Overboard: Stories from off the boat

Published on August 12th, 2019

Falling overboard can occur unexpectedly and end tragically. Staying onboard is always a priority, but even the most experienced can find themselves off the boat. Bengt O. Hult shares his experiences.

Some years ago there was a Star Class international championship on our island (Lidingö, Sweden) and an overseas crew had left his jacket afterwards. It was a thin kind of jacket lined with flour-cloth swab of the kind that soaks up water. When wet, it was very heavy.

Soon after, when our eldest son and daughter were racing a Snipe on a windy day, he brought along that jacket for extra weight. But when rounding the windward mark, and while our daughter was trying to set the whisker pole, she struggled as her brother was not keeping a steady course. She turned around to ask him what on earth he was doing and found that she was alone in the boat.

Far behind she could see his head bobbing up and down in the heavy waves. I doubt that she could have sailed up to save him, but luckily there was a spectator boat who spotted him and managed, with great difficulty due to that jacket, to get him on board.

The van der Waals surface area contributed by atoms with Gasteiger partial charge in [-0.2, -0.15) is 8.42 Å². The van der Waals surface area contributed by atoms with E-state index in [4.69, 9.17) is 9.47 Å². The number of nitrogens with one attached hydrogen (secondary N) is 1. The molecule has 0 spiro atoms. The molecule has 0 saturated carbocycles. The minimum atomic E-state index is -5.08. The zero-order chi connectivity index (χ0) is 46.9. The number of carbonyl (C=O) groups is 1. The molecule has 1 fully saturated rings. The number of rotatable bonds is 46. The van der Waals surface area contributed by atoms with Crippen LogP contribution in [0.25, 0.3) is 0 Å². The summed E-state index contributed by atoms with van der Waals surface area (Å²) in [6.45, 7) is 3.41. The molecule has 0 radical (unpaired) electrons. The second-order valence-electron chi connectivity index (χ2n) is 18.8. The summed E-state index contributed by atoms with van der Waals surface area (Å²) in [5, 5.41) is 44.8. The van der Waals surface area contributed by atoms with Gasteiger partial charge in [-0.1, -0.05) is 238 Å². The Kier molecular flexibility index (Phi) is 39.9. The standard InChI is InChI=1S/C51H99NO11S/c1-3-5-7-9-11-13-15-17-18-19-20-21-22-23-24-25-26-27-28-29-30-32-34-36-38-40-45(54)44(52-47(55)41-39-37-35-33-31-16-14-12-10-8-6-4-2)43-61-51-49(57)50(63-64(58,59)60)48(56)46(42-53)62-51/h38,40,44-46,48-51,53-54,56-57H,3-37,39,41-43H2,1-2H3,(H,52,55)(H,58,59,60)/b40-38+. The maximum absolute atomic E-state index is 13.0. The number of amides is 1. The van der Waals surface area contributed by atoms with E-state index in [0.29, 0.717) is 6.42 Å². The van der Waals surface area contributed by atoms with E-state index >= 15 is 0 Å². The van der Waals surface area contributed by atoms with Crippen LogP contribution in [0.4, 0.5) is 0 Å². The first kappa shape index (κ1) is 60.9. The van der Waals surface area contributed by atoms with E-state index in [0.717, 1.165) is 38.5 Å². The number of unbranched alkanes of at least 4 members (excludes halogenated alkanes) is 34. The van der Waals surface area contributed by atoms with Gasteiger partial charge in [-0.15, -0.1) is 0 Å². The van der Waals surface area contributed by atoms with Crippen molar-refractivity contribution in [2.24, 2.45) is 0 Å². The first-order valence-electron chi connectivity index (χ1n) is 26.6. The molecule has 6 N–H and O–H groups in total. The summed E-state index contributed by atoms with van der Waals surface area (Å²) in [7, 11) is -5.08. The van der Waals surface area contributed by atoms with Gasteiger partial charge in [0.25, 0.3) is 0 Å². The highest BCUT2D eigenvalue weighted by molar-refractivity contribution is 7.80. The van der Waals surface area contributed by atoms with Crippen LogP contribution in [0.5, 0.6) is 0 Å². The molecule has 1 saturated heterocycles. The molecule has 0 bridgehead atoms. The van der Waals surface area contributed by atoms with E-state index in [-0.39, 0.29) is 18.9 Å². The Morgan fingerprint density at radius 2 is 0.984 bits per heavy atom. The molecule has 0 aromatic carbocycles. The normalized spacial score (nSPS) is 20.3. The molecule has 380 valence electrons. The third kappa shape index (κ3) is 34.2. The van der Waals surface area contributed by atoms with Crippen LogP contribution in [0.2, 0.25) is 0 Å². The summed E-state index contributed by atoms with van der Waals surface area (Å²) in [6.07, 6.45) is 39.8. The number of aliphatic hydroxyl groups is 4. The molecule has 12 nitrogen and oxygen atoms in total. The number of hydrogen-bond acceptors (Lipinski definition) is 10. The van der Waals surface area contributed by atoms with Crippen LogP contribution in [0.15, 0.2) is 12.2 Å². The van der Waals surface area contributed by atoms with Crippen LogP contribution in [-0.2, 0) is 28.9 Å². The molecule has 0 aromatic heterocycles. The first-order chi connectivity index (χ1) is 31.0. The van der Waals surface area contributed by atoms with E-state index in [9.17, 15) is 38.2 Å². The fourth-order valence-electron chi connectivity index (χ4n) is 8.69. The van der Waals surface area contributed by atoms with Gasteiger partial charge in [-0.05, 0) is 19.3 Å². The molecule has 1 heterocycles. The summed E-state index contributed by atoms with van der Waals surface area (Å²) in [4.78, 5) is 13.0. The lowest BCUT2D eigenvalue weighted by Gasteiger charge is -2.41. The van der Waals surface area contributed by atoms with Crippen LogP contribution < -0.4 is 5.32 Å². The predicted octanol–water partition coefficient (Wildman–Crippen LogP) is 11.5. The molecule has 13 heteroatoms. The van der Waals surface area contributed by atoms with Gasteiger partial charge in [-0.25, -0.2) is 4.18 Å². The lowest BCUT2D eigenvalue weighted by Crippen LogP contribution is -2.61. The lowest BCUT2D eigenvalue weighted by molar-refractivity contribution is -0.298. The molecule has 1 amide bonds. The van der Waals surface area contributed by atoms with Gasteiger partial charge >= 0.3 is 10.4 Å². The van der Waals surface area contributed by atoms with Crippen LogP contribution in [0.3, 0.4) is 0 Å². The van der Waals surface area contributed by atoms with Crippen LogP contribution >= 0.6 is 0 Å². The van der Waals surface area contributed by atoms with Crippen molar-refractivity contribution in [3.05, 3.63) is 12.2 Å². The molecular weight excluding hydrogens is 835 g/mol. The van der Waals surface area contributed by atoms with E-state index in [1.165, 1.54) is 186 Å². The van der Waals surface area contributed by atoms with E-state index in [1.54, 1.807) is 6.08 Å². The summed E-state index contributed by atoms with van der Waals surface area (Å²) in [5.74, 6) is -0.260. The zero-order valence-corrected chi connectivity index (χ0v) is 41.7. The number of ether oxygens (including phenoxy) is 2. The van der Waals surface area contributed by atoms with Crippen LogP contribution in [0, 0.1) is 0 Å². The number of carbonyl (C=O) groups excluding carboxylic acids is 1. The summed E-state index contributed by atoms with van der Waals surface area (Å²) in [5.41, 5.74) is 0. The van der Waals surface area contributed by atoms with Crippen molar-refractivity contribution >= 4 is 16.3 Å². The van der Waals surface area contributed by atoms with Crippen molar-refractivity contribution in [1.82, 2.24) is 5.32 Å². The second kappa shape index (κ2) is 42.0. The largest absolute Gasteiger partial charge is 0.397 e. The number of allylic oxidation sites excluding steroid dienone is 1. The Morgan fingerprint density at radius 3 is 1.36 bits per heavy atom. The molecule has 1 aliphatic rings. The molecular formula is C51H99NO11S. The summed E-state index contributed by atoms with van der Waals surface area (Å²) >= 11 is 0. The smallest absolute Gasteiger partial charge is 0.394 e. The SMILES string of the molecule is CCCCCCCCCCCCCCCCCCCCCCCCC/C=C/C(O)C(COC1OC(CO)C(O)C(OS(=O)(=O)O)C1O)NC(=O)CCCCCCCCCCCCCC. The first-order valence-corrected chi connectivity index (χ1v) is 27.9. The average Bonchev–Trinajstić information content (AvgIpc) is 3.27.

This reminds me of another Snipe race where the helmsman had to use his very tiny little brother as a crew. We saw him stumbling around in a peculiar way so he was asked to open his jacket. We could not believe our eyes at what we saw, as on his chest he had two heavy bricks tied to his body. If he had fallen overboard I am sure he would have sunk.

I know that sailors have a tendency to groan when seeing “all the new things” in the rule book, but it is important to realize that change is rooted in an effort to make the sport better. Otherwise we would not have had Rule 43 and Appendix H that work together and prohibit things like what I have described.
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